Within 45 days, the ITC will determine if Mexican dumping of tomatoes has caused injury to U.S. growers.
In testimony before the International Trade Commission, tomato industry leaders from Mexico and the U.S. gave widely differing views on what has been driving demand for Mexican tomatoes.
Michael Sullivan, CEO and president of Gargiulo, Inc., was among those speaking in support of the antidumping duty on Mexican tomatoes.
One excerpt from Sullivan’s testimony:
“In 2019, we decided that we had to plant fewer acres, and our packing houses are only operating at about 80 percent of our capacity. When the suspension agreement terminated, the prices initially increased, but then returned to the normal – ‘low – level as imports from Mexico continued. Depressed sales values and low operating profits are not sustainable. If we do not get relief, real relief, from the dumped tomatoes imported from Mexico, we will continue to reduce acreage and eventually we will close our farms. By way of illustration, in 2005, we farmed 8,363 acres, with an average employee count of 2,400. In 2019, we are farming 6,500 acres, with an average head count of 1,600.”
‘We hope the new Suspension Agreement will work. However, given the history of all of the past Suspension Agreements, it is an open question whether it will work. We need antidumping duties to ensure a level playing field in case the Suspension Agreement fails. Otherwise, there is nothing to stop the dumped Mexican tomatoes from putting American farms out of business. Without this relief, we will not survive.”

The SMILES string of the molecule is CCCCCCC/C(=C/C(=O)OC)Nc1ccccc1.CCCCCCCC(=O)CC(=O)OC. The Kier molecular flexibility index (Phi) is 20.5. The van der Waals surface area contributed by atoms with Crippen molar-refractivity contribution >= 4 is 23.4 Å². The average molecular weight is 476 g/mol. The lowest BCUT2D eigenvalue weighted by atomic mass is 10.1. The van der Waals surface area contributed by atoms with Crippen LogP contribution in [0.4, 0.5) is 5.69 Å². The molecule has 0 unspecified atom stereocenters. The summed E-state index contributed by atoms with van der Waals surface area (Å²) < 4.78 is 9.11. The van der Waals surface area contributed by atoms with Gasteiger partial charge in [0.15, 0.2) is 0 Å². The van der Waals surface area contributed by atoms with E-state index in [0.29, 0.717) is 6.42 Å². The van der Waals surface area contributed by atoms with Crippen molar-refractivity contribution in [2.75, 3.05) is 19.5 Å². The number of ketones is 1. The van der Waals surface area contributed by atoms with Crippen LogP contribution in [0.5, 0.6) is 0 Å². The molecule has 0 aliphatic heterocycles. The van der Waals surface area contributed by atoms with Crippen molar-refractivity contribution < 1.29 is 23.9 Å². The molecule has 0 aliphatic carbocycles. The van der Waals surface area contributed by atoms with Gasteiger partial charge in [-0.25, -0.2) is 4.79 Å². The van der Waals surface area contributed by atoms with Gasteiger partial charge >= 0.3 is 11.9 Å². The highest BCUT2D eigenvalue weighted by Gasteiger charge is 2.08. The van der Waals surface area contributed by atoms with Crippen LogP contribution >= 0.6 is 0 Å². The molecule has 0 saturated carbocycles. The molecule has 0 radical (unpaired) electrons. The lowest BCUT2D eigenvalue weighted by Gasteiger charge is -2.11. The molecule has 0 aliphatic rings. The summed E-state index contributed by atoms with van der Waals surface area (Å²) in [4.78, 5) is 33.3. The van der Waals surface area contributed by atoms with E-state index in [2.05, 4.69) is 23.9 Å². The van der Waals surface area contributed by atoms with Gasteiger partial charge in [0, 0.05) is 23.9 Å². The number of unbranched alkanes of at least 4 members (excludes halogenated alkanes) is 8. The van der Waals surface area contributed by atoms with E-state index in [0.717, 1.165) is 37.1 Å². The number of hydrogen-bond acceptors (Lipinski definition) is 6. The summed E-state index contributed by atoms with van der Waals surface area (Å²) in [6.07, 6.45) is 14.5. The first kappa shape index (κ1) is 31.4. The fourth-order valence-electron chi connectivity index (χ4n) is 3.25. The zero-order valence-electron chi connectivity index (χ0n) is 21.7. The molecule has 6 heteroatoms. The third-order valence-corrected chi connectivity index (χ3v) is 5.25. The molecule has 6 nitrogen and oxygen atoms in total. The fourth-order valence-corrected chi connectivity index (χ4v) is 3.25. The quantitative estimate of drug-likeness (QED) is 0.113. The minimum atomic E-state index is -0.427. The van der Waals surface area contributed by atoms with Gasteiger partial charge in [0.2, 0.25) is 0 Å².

Among those speaking opposition of the antidumping order, Lance Jungmeyer, president of the Fresh Produce Association of the Americas. Jungmeyer said that Mexican tomatoes have helped advance the entire industry, including Florida growers. From his written testimony to the ITC:
“You are here today to decide whether imports of fresh tomatoes from Mexico injure or threaten to injure the petitioning US industry. The following facts demonstrated that the answer to that question should be a resounding “NO”.
The data show that, since this saga began in 1996, the petitioners have done little to innovate or move their horticultural interests forward. With the continued market share decline of their primarily field-grown gassed green tomato product, the (Florida Tomato Exchange) companies have largely hitched their wagons to their competitors in Mexico, investing in fields, packinghouses and strategic partnerships there in order to remain relevant in the marketplace. Indeed, far from causing injury, the importation and distribution of Mexican tomatoes is one of the only things keeping FTE marketing companies in the game.
While FTE would also have you believe it has lost market-share in the United States, this is actually not the case. The companies that represent the largest volume of US production, some of which testified here this morning – Lipman Family Farms, Pacific Tomato Growers, Proccacci Brothers and DiMare Fresh – have all started growing in Mexico or purchasing Mexican tomatoes that they then distribute in the United States. Instead of investing in protected agriculture technology in the United States, they have made the business decision to grow, import and distribute Mexican tomatoes. Over the last few years, they have systematically bought up distribution operations all across the United States and transitioned from tomato farming to tomato marketing.”
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